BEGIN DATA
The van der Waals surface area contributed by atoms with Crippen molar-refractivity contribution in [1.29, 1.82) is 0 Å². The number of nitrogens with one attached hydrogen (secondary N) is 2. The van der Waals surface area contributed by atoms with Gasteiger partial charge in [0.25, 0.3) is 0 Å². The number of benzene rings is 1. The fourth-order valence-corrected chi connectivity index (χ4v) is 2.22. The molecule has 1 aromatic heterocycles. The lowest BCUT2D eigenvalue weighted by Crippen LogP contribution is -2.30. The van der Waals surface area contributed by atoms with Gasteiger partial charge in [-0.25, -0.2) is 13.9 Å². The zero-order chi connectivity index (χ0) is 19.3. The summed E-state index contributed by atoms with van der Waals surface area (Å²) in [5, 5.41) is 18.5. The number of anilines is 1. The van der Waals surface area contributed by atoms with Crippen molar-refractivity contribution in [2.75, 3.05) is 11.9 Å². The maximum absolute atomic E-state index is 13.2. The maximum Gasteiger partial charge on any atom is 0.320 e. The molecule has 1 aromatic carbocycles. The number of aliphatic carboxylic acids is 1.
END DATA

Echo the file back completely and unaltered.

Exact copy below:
The van der Waals surface area contributed by atoms with Crippen molar-refractivity contribution in [1.29, 1.82) is 0 Å². The number of nitrogens with one attached hydrogen (secondary N) is 2. The van der Waals surface area contributed by atoms with Gasteiger partial charge in [0.25, 0.3) is 0 Å². The number of benzene rings is 1. The fourth-order valence-corrected chi connectivity index (χ4v) is 2.22. The molecule has 1 aromatic heterocycles. The lowest BCUT2D eigenvalue weighted by Crippen LogP contribution is -2.30. The van der Waals surface area contributed by atoms with Gasteiger partial charge in [-0.25, -0.2) is 13.9 Å². The zero-order chi connectivity index (χ0) is 19.3. The summed E-state index contributed by atoms with van der Waals surface area (Å²) in [5, 5.41) is 18.5. The number of anilines is 1. The van der Waals surface area contributed by atoms with Crippen molar-refractivity contribution in [2.75, 3.05) is 11.9 Å². The maximum absolute atomic E-state index is 13.2. The maximum Gasteiger partial charge on any atom is 0.320 e. The molecule has 1 aromatic carbocycles. The number of aliphatic carboxylic acids is 1.